24 June: Child P, one of a set of triplet boys, collapses and dies a day after the death in the unit of his newborn brother, Child O. Dr Brearey phones duty executive on call, Karen Rees, a senior nurse in the urgent care division, to say he and his consultant colleagues do not want Letby to work her next scheduled shift on June 25 but she rejects the plea.


25 June: Ninety minutes into Letby’s day shift, Child Q, a premature-born boy, needs breathing support after his blood oxygen levels and heart rate plummet. He goes on to make a full recovery.


29 June: Consultants meet to discuss recent “inexplicable” events and then urge hospital bosses to remove Letby from the unit as a safety measure.


30 June: Letby works her last nursing shift on the neonatal unit.


7 July: Hospital bosses reduce the neonatal unit service by cutting cot space numbers and increasing the gestational age limit for admission from a minimum of 27 to 32 weeks.


15 July: An email is sent to all nursing staff informing them they will each undergo a period of clinical supervision – after medical director Mr Harvey had asked the Royal College of Paediatrics and Child Health (RCPCH) to conduct a review of the unit’s service. The email states: “Lucy has agreed to undergo this supervision first on Monday 18th July.”


19 July: Letby starts an administrative post in the hospital’s Patient Experience Team.


9 August: Another group email to neonatal staff informs them that job secondment opportunities are available and states Letby is spending three months in the Risk and Patient Safety Office.


7 September: Letby registers a formal grievance procedure against her employer. Around this time the Royal College of Nursing union informs her by letter about allegations surrounding her involvement with a number of deaths.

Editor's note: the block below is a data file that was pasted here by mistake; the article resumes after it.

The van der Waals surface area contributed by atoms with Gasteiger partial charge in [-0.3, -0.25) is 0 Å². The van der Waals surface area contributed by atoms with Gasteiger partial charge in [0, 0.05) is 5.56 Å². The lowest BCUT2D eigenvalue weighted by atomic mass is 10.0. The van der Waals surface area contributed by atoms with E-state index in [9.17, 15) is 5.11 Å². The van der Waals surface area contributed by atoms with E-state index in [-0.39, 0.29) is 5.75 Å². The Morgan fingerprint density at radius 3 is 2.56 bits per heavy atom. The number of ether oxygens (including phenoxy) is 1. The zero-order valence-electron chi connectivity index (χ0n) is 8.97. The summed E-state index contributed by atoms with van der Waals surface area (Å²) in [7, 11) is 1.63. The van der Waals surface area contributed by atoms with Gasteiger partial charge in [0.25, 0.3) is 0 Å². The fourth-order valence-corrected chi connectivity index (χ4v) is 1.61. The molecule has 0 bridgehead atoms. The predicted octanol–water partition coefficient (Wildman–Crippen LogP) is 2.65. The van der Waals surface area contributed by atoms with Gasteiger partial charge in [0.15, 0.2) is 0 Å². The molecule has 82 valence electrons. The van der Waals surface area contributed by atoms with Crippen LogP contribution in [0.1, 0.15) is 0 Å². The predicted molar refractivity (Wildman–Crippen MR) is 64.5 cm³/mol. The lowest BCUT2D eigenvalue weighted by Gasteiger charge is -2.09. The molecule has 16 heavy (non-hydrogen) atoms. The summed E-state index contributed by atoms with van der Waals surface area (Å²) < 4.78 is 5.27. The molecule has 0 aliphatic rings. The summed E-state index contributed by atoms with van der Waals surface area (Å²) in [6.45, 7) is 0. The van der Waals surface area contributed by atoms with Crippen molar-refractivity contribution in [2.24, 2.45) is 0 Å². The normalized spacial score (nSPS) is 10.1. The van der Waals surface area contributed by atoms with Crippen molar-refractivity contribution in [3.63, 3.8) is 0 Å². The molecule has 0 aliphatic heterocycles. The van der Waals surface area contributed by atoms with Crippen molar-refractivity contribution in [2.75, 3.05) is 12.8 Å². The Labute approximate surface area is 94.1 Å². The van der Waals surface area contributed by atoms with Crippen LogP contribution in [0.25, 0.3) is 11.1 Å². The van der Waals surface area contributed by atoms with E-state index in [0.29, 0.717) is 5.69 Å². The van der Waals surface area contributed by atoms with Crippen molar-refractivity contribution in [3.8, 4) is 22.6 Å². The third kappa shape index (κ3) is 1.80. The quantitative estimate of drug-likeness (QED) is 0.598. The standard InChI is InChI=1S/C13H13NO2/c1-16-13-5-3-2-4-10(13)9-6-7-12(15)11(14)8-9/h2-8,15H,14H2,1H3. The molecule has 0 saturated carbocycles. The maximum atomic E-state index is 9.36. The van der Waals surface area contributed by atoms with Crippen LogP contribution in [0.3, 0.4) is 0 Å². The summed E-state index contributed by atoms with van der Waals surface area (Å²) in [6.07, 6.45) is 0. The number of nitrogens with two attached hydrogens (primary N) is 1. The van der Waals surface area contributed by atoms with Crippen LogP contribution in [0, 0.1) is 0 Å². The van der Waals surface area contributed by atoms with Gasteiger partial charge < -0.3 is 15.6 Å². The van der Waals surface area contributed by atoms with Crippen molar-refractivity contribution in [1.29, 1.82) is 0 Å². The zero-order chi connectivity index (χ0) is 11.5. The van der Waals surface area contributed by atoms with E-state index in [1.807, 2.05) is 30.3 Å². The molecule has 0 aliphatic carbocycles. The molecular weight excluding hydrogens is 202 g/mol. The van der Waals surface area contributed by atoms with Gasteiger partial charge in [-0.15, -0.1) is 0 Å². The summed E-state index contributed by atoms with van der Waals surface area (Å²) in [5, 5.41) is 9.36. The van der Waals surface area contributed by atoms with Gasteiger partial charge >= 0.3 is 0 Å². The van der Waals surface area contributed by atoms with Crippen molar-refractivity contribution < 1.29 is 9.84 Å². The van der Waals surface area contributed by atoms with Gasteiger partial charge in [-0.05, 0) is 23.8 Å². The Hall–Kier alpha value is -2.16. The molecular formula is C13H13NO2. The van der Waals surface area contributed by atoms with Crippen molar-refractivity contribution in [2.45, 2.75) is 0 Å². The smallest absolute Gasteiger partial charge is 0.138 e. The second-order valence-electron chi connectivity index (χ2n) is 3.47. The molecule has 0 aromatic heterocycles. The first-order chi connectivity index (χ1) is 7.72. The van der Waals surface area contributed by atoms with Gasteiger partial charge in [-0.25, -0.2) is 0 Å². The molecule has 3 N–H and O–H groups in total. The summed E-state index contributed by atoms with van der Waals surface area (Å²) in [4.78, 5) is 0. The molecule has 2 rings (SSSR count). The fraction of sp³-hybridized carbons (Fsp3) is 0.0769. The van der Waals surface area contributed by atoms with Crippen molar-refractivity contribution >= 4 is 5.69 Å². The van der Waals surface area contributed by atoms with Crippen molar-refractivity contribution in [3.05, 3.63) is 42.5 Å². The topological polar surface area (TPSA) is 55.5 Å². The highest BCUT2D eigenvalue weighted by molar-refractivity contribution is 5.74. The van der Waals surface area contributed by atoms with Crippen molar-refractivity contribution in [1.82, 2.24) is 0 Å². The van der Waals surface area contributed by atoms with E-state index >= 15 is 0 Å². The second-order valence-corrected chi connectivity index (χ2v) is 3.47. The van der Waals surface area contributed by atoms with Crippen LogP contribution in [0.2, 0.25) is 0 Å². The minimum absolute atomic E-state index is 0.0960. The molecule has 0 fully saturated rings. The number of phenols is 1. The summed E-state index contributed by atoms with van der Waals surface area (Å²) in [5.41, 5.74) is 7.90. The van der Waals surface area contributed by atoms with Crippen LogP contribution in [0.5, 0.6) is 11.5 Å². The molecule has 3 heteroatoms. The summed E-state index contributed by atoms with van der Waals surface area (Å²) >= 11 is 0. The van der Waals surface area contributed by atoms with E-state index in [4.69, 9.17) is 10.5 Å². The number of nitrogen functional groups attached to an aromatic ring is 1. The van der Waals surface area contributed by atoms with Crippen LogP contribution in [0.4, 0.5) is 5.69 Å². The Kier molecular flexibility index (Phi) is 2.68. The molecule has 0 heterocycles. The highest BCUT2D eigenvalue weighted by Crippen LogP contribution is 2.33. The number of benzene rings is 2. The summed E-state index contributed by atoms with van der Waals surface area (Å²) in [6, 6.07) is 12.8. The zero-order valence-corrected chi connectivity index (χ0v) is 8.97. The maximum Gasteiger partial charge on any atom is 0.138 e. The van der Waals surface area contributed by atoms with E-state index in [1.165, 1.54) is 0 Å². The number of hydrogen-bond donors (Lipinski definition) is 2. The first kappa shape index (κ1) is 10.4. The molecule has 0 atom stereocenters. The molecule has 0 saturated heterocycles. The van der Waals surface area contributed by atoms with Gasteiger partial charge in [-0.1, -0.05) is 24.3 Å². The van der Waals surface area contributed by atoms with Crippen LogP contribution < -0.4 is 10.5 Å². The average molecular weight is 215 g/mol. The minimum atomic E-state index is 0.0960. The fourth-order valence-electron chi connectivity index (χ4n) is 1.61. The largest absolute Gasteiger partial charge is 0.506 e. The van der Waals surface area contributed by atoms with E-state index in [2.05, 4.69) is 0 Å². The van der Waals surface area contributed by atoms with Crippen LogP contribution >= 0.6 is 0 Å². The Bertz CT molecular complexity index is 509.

November 2016: The RCPCH says it found no obvious factors linking a total of eight deaths in the neonatal unit in 2015 and five deaths up to July 2016. However it did uncover significant gaps in medical and nursing rotas, and insufficient staffing for the provision of longer-term high dependency and some intensive care.


18 May 2017: Cheshire Police announce they have launched an investigation following “a greater number of baby deaths and collapses” at the hospital between June 2015 and June 2016. The probe will focus on eight deaths and will also review seven further deaths and six non-fatal collapses.


3 July 2018: Letby is arrested at her home in Westbourne Road, Chester at 6am and officers search the three-bedroom property. Searches also take place at her parents’ home in Hereford and at her place of work in the hospital’s Risk and Patient Safety Office. Police say the investigation has widened to 17 deaths and 15 non-fatal collapses between March 2015 and July 2016.


10 June 2019: Letby is re-arrested at her parents’ home.


10 November 2020: Letby is arrested again before she is charged and appears in court for the first time two days later.


4 October 2022: Letby goes on trial at Manchester Crown Court accused of the murders of seven babies and the attempted murders of 10 others.